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Third Culture Kids: The Cultural Chameleons Who Can Change Your Workplace

Are you looking for employees who are adaptable, culturally aware, and have a global perspective? If so, you should consider hiring third culture kids.

What is a Third Culture Kid (TCK)?

A Third Culture Kid (TCK) is someone who has spent a significant portion of their childhood and/or formative years in a culture different from their parents’ or passport culture, resulting in a unique and hybrid cultural identity. The term Cross Culture Kid (CCK) is a newer distinction that is used as a more inclusive, umbrella term for the experience of any children who accompany their parents across cultures. This can refer to a multitude of children and experiences. For example, children of immigrants, children of minorities, mixed heritage children and those who have moved within their countries.

“The benefits of this upbringing need to be underscored: In an era when global vision is an imperative, when skills in intercultural communication, linguistic ability, mediation, diplomacy and the management of diversity are critical, cultural nomads are better equipped in these areas by the age of eighteen than are many adults….”

Norma M. McCaig, Founder of Global Nomads International

My own personal TCK experience began as an 8-year-old when my family moved from our native South Africa to Greece. From age 8 to 16 our family had two separate stints in Greece and the United Arab Emirates (Dubai) before moving to Miami, FL where I finished school and attended university. I now permanently live in the US but am never far from my unique and unusual upbringing across countries and cultures. It allowed me to experience the world in a tangible way that is impossible to do by reading books or watching movies. In my own terms, I like to think it has given me a three-dimensional view of the world.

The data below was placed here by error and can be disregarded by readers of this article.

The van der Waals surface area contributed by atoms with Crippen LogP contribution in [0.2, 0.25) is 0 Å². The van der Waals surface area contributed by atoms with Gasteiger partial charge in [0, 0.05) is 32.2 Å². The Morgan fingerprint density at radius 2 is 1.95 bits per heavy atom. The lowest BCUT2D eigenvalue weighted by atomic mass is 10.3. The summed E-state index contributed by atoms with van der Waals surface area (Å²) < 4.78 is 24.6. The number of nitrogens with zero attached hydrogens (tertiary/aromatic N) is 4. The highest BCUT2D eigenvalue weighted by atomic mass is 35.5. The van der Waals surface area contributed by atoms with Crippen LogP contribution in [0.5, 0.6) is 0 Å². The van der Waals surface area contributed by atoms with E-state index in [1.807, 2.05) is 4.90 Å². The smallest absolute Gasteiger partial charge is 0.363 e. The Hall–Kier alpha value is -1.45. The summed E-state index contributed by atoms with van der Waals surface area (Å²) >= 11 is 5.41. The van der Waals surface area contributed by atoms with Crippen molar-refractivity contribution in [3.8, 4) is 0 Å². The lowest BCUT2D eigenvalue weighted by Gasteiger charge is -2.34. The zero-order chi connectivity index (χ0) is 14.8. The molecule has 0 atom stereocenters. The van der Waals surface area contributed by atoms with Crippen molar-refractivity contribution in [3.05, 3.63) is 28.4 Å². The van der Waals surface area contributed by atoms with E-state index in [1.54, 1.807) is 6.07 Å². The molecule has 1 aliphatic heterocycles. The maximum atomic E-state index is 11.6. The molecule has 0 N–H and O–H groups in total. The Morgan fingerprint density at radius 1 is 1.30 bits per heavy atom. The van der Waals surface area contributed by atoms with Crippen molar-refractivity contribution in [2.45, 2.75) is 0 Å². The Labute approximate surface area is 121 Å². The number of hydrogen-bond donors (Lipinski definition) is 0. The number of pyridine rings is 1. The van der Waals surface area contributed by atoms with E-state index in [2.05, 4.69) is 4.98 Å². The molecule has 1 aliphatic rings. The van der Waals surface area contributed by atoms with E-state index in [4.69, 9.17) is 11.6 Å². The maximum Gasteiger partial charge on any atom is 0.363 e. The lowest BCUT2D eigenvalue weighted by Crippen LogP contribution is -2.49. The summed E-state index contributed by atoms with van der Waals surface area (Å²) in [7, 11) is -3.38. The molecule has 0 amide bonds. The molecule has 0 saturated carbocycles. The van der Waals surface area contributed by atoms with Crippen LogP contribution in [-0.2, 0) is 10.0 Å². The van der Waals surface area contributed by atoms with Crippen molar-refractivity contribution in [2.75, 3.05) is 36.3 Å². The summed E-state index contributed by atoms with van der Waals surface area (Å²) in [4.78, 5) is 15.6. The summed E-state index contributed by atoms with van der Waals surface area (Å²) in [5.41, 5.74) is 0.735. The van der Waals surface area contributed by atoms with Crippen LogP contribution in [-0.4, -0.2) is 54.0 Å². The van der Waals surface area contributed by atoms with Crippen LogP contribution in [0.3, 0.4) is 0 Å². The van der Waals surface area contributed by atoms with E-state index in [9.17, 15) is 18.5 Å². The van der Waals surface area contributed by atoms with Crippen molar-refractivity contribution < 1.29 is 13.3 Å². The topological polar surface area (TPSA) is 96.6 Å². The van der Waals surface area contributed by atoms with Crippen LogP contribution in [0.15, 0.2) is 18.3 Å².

In this article I will highlight the benefits TCKs/CCKs can bring to organizations including Association Management Strategies Inc. (AMS).

Characteristics Common to TCKs/CCKs

Cultural Awareness: One of the key benefits of hiring a TCK/CCK is that they have lived among multiple cultures and are able to understand and navigate cultural differences effectively. This makes them ideal for international or multi-cultural roles, where they can help to bridge cultural gaps and foster positive relationships between individuals and teams. Moreover, TCK’s/CCK’s awareness that there can be more than one way to look at the same thing fosters creative problem solving. Skills like these are picked up early in life simply by interacting with others at school and other social settings.

Adaptability: TCKs/CCKs have developed a flexible mindset and the ability to adapt to new environments, which can be a major asset given the changing nature of most all lines of work. They are used to dealing with ambiguity and uncertainty and are often able to quickly adjust to new situations, which can be especially useful for organizations that operate in multiple countries or are expanding into new markets.